During one of our sea glass walks along the beach we spotted a bald eagle in a tree on the cliff about 40 feet above us.  He let us get quite close, but as luck would have it, neither of us had our phones or a camera.  This is very frustrating since, like 95 percent of the population, we care our phones with us 95 percent of the time.  On a hope and a prayer we decided to go out at the exact same time the next day to the same spot, and sure enough the eagle came back, landed in the same tree, and let us take a few pictures before departing 15 minutes later.  Incidentally, I am willing to return to Canada 100 Canadian geese for each Bald Eagle the send to us.  13-eagle

Our sea glass collection restocked, our Good Cheer Trail passport nearing to the point where we get a free t-shirt, and our camera full of great coastline pictures, it was time to leave Cape Breton.  There are areas of Nova Scotia we have yet to explore, but we are quite confident that any future trips to the province must include The Cape.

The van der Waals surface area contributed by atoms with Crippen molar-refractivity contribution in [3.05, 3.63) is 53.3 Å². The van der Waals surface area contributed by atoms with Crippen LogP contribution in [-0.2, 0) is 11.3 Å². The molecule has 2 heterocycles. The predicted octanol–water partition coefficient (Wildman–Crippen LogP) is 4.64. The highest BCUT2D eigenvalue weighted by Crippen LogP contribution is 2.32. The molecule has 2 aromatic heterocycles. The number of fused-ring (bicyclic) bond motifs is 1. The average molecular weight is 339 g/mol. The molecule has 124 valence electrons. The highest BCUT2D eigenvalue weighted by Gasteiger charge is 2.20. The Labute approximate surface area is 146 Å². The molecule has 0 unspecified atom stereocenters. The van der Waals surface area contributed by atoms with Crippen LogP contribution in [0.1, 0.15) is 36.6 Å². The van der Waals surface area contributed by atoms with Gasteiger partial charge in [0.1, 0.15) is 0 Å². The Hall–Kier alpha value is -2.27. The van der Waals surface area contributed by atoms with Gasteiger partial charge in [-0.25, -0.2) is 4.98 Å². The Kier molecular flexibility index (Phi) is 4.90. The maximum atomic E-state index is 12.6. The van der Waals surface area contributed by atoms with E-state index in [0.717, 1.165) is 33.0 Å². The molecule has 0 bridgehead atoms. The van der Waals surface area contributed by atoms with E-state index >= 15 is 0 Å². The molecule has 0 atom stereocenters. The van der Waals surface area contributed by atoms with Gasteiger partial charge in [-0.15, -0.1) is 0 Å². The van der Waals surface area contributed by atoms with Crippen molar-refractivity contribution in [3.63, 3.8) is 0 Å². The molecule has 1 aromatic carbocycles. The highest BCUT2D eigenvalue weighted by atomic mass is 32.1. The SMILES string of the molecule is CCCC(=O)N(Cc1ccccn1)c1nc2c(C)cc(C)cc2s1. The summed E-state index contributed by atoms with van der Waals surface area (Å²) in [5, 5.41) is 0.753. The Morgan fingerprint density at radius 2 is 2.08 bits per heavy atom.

Cliff side, on the way to some geocaches.

Next up: working our way west out of Nova Scotia and through New Brunswick and Quebec.  15-ct-1

Back to Tatamagouche, one of our favorite towns from our 2018 tour.

Last year we needed a stopping point on our way to Inverness, Nova Scotia after a bit of hard driving, and Tatamagouche fit the bill nicely with a bay side campground, Sunset Watch, a few miles outside town.  We really fell in love with the place, by which I mean the trifecta of Nova Scotia, Tatamagouche, and Sunset Watch Campground.  Our four day exploration of the area yielded such pleasure that we vowed Tata would be a priority during our next tour through Eastern Canada. 1-driving-with-cat